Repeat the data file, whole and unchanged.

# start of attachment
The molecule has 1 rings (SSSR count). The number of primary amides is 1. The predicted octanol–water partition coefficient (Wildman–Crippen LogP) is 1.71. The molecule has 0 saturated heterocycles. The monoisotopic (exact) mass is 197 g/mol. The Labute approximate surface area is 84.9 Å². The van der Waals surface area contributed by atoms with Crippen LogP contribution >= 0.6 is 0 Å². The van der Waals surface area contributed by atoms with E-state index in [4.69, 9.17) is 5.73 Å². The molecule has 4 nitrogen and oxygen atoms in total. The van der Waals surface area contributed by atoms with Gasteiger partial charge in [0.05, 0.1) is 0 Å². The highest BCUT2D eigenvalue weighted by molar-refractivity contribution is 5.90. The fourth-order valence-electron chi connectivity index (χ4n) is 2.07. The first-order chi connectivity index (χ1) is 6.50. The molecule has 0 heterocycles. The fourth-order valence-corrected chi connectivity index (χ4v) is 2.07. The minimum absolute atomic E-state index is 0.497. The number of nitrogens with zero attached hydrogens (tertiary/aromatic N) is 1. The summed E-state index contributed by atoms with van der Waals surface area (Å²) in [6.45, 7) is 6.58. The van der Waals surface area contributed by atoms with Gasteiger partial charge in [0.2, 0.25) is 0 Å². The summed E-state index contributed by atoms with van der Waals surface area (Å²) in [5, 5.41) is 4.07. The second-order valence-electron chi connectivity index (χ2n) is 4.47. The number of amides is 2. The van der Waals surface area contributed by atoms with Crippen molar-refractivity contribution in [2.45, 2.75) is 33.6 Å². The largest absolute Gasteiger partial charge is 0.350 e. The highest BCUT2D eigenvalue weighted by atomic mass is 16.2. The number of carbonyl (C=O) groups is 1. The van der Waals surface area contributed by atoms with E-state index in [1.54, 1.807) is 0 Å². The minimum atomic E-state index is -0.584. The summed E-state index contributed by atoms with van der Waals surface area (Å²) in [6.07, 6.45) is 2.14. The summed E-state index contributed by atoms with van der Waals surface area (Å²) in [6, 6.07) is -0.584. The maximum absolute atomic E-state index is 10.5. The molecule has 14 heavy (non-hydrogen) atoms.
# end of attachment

The molecule has 1 rings (SSSR count). The number of primary amides is 1. The predicted octanol–water partition coefficient (Wildman–Crippen LogP) is 1.71. The molecule has 0 saturated heterocycles. The monoisotopic (exact) mass is 197 g/mol. The Labute approximate surface area is 84.9 Å². The van der Waals surface area contributed by atoms with Crippen LogP contribution >= 0.6 is 0 Å². The van der Waals surface area contributed by atoms with E-state index in [4.69, 9.17) is 5.73 Å². The molecule has 4 nitrogen and oxygen atoms in total. The van der Waals surface area contributed by atoms with Gasteiger partial charge in [0.05, 0.1) is 0 Å². The highest BCUT2D eigenvalue weighted by molar-refractivity contribution is 5.90. The fourth-order valence-electron chi connectivity index (χ4n) is 2.07. The first-order chi connectivity index (χ1) is 6.50. The molecule has 0 heterocycles. The fourth-order valence-corrected chi connectivity index (χ4v) is 2.07. The minimum absolute atomic E-state index is 0.497. The number of nitrogens with zero attached hydrogens (tertiary/aromatic N) is 1. The summed E-state index contributed by atoms with van der Waals surface area (Å²) in [6.45, 7) is 6.58. The van der Waals surface area contributed by atoms with Gasteiger partial charge in [0.2, 0.25) is 0 Å². The summed E-state index contributed by atoms with van der Waals surface area (Å²) in [5, 5.41) is 4.07. The second-order valence-electron chi connectivity index (χ2n) is 4.47. The number of amides is 2. The van der Waals surface area contributed by atoms with Crippen molar-refractivity contribution in [2.45, 2.75) is 33.6 Å². The largest absolute Gasteiger partial charge is 0.350 e. The highest BCUT2D eigenvalue weighted by atomic mass is 16.2. The number of carbonyl (C=O) groups is 1. The van der Waals surface area contributed by atoms with E-state index in [1.54, 1.807) is 0 Å². The minimum atomic E-state index is -0.584. The summed E-state index contributed by atoms with van der Waals surface area (Å²) in [6.07, 6.45) is 2.14. The summed E-state index contributed by atoms with van der Waals surface area (Å²) in [6, 6.07) is -0.584. The maximum absolute atomic E-state index is 10.5. The molecule has 14 heavy (non-hydrogen) atoms.